May 5, 2009 — There are no cases of the H1N1 influenza virus in the Virgin Islands.
Should the virus, commonly known as swine flu, break out here, the territory is fully prepared to deal with it, according to acting Health Commissioner Julia Sheen, and several other local and federal agencies at a press conference at the Benjamin Auditorium at the Charlotte Kimelman Cancer Institute on St. Thomas Tuesday afternoon.
Sheen, speaking from St. Croix at the video conference, said the department has received anti-viral medication from the Centers for Disease Control, along with diagnostic test kits, should the virus hit the territory.
The swine flu virus has spread to 36 states and infected at least 286 people, but the outbreak at this point appears to be milder than initially feared, according to a report in the Washington Post.
Sheen said the territory is working with federal and local partners in getting the information out about the virus. "We meet daily," she said, "and we are running daily public service announcements on the radio talk shows. The department is working with health-care providers to identify any potential cases of influenza, and we have increased surveillance at our hospitals, health centers and our borders."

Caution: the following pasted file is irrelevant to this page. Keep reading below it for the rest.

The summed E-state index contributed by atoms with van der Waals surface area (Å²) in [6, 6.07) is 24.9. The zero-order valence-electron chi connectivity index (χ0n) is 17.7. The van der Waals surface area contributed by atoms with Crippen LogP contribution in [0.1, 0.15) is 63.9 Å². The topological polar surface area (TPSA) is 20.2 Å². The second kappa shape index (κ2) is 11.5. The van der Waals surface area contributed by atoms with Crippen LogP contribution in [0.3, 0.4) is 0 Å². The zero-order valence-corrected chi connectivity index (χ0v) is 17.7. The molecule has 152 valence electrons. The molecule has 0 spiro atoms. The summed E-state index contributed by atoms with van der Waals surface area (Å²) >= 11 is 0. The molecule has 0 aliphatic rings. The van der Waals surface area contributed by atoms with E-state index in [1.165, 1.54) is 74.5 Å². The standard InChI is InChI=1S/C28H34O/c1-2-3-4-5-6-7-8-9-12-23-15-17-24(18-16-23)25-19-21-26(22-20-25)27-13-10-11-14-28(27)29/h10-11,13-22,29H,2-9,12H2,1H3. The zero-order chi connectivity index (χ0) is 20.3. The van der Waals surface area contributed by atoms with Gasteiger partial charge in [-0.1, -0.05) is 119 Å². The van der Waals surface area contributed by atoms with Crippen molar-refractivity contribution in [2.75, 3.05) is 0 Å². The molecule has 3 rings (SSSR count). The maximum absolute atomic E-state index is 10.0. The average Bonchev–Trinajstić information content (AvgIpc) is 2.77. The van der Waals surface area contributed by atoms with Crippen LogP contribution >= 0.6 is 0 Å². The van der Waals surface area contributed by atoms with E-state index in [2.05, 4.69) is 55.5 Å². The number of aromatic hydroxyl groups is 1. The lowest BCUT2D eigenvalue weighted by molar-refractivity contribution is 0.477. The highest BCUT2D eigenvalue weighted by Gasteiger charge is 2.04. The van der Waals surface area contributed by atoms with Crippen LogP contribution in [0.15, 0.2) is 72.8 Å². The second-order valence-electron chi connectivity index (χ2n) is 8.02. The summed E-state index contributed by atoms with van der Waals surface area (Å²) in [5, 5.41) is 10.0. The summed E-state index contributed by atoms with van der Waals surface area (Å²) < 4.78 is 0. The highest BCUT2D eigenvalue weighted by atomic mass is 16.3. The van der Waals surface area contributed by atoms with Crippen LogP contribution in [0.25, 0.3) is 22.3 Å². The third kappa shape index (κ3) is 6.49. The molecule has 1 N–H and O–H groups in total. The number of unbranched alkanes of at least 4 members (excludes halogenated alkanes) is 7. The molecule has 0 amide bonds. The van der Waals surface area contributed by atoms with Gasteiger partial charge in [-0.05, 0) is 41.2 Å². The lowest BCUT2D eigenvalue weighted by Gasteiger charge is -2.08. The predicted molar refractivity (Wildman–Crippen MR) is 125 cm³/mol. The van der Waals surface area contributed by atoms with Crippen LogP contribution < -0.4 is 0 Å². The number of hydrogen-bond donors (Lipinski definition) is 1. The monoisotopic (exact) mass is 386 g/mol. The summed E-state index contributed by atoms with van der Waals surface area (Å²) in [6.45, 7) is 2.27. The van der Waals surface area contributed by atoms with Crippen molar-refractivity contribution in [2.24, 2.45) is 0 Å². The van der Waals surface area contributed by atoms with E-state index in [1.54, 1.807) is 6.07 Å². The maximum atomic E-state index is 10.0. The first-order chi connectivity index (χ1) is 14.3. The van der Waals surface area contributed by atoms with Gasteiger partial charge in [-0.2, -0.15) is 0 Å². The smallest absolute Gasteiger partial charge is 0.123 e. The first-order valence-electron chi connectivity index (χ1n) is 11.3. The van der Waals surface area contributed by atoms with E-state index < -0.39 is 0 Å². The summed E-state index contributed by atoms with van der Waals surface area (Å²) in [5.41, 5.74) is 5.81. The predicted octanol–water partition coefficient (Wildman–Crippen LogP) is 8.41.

Elizabeth Harris, Schneider Regional Medical Center acting chief executive officer, Mark Walters, director of the V.I. Territorial Emergency Management Agency, and Charlotte White-Hewitt, SRMC infection control director, attended the conference on St. Thomas.
Speaking from St. Croix, Dr. Richard Olans, territorial director of infectious diseases, said there are three rules everyone should observe, he said.
1. Cover your face when coughing, or cough into a sleeve.
2. Wash hands regularly, or use a hand sanitizer.
3. If you are sick, stay home.
Olans emphasized this last precaution. "You don't want to expose others to your symptoms. If you are a student and return to school, see the school nurse before entering classrooms."
This particular flu strain, Olans said, "is no more virulent than any other in the past, but it is prudent to monitor it closely."
Walters said his agency is taking extra measures to counteract any infected person entering the territory. "We have added another layer of surveillance," he said. "We are working with the Port Authority and with the Transportation Security Administration (TSA) and the Department of Tourism greeters."
The federal Customs and Border Patrol is conducting business as usual, however, symptomatic passengers will be separated from other passengers and provided with personal protective equipment like a mask and gloves, and local emergency medical staff will be notified to come to the site.
Though Mexico is reporting a decline in cases of the virus, two deaths were reported in the U.S. Tuesday.
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